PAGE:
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J Exp Biol. 2011 Jun 15;214(Pt 12):1981-8. doi: 10.1242/jeb.052860.

The influence of trout cardiac troponin I and PKA phosphorylation on the Ca2+ affinity of the cardiac troponin complex.

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Department of Integrative Biology, University of Guelph, Guelph, ON, Canada, N1G 2W1.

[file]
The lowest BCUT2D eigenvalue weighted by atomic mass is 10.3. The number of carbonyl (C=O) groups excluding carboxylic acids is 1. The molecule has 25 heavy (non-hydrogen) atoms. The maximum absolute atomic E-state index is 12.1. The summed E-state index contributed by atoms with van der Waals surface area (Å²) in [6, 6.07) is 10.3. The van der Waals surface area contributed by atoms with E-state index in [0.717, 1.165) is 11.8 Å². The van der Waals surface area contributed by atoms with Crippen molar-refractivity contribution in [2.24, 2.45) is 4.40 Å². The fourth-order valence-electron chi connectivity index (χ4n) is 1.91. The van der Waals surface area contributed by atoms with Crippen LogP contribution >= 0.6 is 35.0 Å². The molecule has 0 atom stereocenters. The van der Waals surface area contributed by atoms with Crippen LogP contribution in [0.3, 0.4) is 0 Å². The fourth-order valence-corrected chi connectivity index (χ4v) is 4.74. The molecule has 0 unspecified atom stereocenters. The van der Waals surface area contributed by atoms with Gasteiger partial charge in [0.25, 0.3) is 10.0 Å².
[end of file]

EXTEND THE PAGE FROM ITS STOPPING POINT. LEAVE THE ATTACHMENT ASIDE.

The trout heart is 10-fold more sensitive to Ca(2+) than the mammalian heart. This difference is due, in part, to cardiac troponin C (cTnC) from trout having a greater Ca(2+) affinity than human cTnC. To determine what other proteins are involved, we cloned cardiac troponin I (cTnI) from the trout heart and determined how it alters the Ca(2+) affinity of a cTn complex containing all mammalian components (mammalian cTn). Ca(2+) activation of the complex was characterized using a human cTnC mutant that contains anilinonapthalenesulfote iodoacetamide attached to Cys53. When the cTn complex containing labeled human cTnC was titrated with Ca(2+), its fluorescence changed, reaching an asymptote upon saturation. Our results reveal that trout cTnI lacks the N-terminal extension found in cTnI from all other vertebrate groups. This protein domain contains two targets (Ser23 and Ser24) for protein kinase A (PKA) and protein kinase C. When these are phosphorylated, the rate of cardiomyocyte relaxation increases. When rat cTnI in the mammalian cTn complex was replaced with trout cTnI, the Ca(2+) affinity was increased ∼1.8-fold. This suggests that trout cTnI contributes to the high Ca(2+) sensitivity of the trout heart. Treatment of the two cTn complexes with PKA decreased the Ca(2+) affinity of both complexes. However, the change for the complex containing rat cTnI was 2.2-fold that of the complex containing trout cTnI. This suggests that the phosphorylation of trout cTnI does not play as significant a role in regulating cTn function in trout.

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